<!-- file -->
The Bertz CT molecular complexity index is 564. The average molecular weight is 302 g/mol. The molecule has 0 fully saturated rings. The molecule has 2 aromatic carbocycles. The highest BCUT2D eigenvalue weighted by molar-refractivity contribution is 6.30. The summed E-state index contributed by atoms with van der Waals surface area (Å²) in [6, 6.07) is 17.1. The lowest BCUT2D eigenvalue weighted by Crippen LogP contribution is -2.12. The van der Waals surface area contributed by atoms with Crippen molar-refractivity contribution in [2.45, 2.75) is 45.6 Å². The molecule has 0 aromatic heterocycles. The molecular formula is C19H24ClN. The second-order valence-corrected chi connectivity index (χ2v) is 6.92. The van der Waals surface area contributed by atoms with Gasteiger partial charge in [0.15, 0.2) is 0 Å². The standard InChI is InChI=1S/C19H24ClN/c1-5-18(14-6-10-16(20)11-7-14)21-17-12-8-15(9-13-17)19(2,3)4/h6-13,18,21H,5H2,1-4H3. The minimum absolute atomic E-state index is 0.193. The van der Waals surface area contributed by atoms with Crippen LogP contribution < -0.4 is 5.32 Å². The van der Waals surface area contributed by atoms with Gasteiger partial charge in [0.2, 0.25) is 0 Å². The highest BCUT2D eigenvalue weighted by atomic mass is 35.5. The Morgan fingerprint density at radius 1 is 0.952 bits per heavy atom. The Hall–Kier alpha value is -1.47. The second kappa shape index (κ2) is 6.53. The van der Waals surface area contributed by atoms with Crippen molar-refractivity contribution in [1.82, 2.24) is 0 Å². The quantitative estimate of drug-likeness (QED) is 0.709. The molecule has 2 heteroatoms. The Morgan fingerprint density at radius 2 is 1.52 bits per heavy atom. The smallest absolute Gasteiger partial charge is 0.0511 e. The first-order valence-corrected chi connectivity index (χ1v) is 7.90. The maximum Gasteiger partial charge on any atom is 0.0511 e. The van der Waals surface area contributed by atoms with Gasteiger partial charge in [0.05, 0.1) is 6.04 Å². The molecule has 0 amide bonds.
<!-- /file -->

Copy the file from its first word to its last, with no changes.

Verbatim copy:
The Bertz CT molecular complexity index is 564. The average molecular weight is 302 g/mol. The molecule has 0 fully saturated rings. The molecule has 2 aromatic carbocycles. The highest BCUT2D eigenvalue weighted by molar-refractivity contribution is 6.30. The summed E-state index contributed by atoms with van der Waals surface area (Å²) in [6, 6.07) is 17.1. The lowest BCUT2D eigenvalue weighted by Crippen LogP contribution is -2.12. The van der Waals surface area contributed by atoms with Crippen molar-refractivity contribution in [2.45, 2.75) is 45.6 Å². The molecule has 0 aromatic heterocycles. The molecular formula is C19H24ClN. The second-order valence-corrected chi connectivity index (χ2v) is 6.92. The van der Waals surface area contributed by atoms with Gasteiger partial charge in [0.15, 0.2) is 0 Å². The standard InChI is InChI=1S/C19H24ClN/c1-5-18(14-6-10-16(20)11-7-14)21-17-12-8-15(9-13-17)19(2,3)4/h6-13,18,21H,5H2,1-4H3. The minimum absolute atomic E-state index is 0.193. The van der Waals surface area contributed by atoms with Crippen LogP contribution < -0.4 is 5.32 Å². The van der Waals surface area contributed by atoms with Gasteiger partial charge in [0.2, 0.25) is 0 Å². The highest BCUT2D eigenvalue weighted by atomic mass is 35.5. The Morgan fingerprint density at radius 1 is 0.952 bits per heavy atom. The Hall–Kier alpha value is -1.47. The second kappa shape index (κ2) is 6.53. The van der Waals surface area contributed by atoms with Crippen molar-refractivity contribution in [1.82, 2.24) is 0 Å². The quantitative estimate of drug-likeness (QED) is 0.709. The molecule has 2 heteroatoms. The Morgan fingerprint density at radius 2 is 1.52 bits per heavy atom. The smallest absolute Gasteiger partial charge is 0.0511 e. The first-order valence-corrected chi connectivity index (χ1v) is 7.90. The maximum Gasteiger partial charge on any atom is 0.0511 e. The van der Waals surface area contributed by atoms with Gasteiger partial charge in [0.05, 0.1) is 6.04 Å². The molecule has 0 amide bonds.